Sec. Kerry flying to West Bank to pursue peace talks
AMMAN, Jordan (AP) -- A U.S. official says Secretary of State John Kerry will fly to the West Bank to press his effort for a new round of Israeli-Palestinian peace talks. The extra stop indicates a possibility of success in Kerry's sixth trip to the region this year, despite deep differences between the two sides.
The official said Kerry will meet Palestinian President Mahmoud Abbas in Ramallah. The secretary had a two-hour session with the chief Palestinian negotiator in Amman on Friday morning.
The official spoke on condition of anonymity because he was not authorized to brief reporters.
After Palestinian leaders demanded further guarantees before restarting talks with Israel, U.S. Secretary of State John Kerry discussed his ideas with the chief Palestinian negotiator in Amman on Friday.
A stormy, high-level meeting of senior Palestinian leaders called to discuss Kerry's latest peace proposal ended with a decision early Friday to demand that Israel agree on the general border of a future Palestinian state, officials said.
The demand casts a cloud of uncertainty over months of U.S. mediation efforts because Israel rejects preconditions.
Hoping to push Israelis and Palestinians toward talks, President Barack Obama asked Israeli Prime Minister Benjamin Netanyahu to work with Kerry "to resume negotiations with Palestinians as soon as possible," according to a statement released by the White House late Thursday.
No details were immediately available about Kerry's meeting with Erekat. The talks lasted more than two hours with a short break in the middle, possibly for consultations.
The Palestinians demand that the starting point for border talks must be the cease-fire line that held from 1949 until the 1967 war, when Israel captured the West Bank, Gaza Strip and east Jerusalem. Israel withdrew from Gaza in 2005.
Palestinians claim those territories for their future state, with modifications reached through agreed land swaps that could allow major Jewish settlement blocs built in the West Bank becoming part of Israel proper, in exchange for territories in Israel.
Previous Israeli governments twice negotiated on the basis of the 1967 lines, but no peace accord was reached.
Palestinian official Wasel Abu Yussef said Erekat would ask for more clarifications from Kerry on what Israel expects from negotiations.
Abu Yussef said Palestinians did not want to reject Kerry's efforts to restart negotiations outright.
The Palestinians did not bring up their often-repeated demand that Israel stop building in Jewish settlements in the West Bank and east Jerusalem before talks could resume. One official said that if Israel accepts the 1967 lines as a basis, that would make most of the settlements illegitimate.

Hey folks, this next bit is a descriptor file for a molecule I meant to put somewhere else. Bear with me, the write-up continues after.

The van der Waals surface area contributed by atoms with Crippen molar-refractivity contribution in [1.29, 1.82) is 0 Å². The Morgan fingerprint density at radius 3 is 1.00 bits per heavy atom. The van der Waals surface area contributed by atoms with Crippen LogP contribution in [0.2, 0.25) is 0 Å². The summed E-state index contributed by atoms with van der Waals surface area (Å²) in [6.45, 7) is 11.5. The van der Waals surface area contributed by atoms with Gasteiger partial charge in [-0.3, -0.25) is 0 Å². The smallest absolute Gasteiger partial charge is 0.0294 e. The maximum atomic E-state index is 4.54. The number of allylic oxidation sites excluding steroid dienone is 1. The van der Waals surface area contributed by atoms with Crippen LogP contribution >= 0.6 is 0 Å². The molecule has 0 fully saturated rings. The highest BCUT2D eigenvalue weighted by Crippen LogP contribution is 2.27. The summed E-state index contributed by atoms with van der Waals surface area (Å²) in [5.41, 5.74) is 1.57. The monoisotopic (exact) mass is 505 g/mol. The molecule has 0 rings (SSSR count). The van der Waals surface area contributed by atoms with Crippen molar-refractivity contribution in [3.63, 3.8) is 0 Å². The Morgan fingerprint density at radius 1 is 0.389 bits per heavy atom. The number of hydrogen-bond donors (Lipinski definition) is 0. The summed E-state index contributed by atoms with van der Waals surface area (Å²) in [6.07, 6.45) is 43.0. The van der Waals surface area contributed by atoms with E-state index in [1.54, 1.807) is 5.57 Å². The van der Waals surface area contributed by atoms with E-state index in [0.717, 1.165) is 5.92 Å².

While Kerry has not publicized details of his plan, the Arab League's decision Wednesday to endorse his proposal raised speculation that the Palestinians would agree. Abbas traditionally has sought the blessing of his Arab brethren before making any major diplomatic initiative.
U.S. officials played down hopes that negotiations would begin soon.
"There are currently no plans for an announcement on the resumption of negotiations," Jen Psaki, a spokeswoman for Kerry, told reporters in Jordan. An Israeli Cabinet minister said no deal was imminent.
Kerry has been shuttling for months in search of a formula to allow resumption of talks after a nearly five-year break. Talks have been stalled since late 2008.
Ahmed Majdalani, a PLO executive committee member, said Kerry has proposed holding talks for six to nine months focusing on the key issues of borders and security arrangements.
He said Kerry would endorse the 1967 lines as the starting point of negotiations and assured the Palestinians that Israel would free some 350 prisoners gradually in the coming months. The prisoners would include some 100 men that Israel convicted of crimes committed before interim peace accords were signed in 1993. Israel has balked at freeing these prisoners in the past because many were convicted in deadly attacks.
Although the plan does not include a settlement freeze, it was not clear whether Israel would accept any reference to the 1967 lines.
Israeli Cabinet minister Yair Lapid said it was "too early to say" whether Kerry had found a formula for talks.
"Secretary Kerry has done a tremendous job in trying to put both sides together," he told The Associated Press. "Of course Israel is more than willing and has expressed its agreement to go back to the negotiation table, but apparently it's going to take a little more time."
While Israel has balked at Palestinian demands, the international community has largely rallied behind the Palestinian position on borders and Jewish settlements.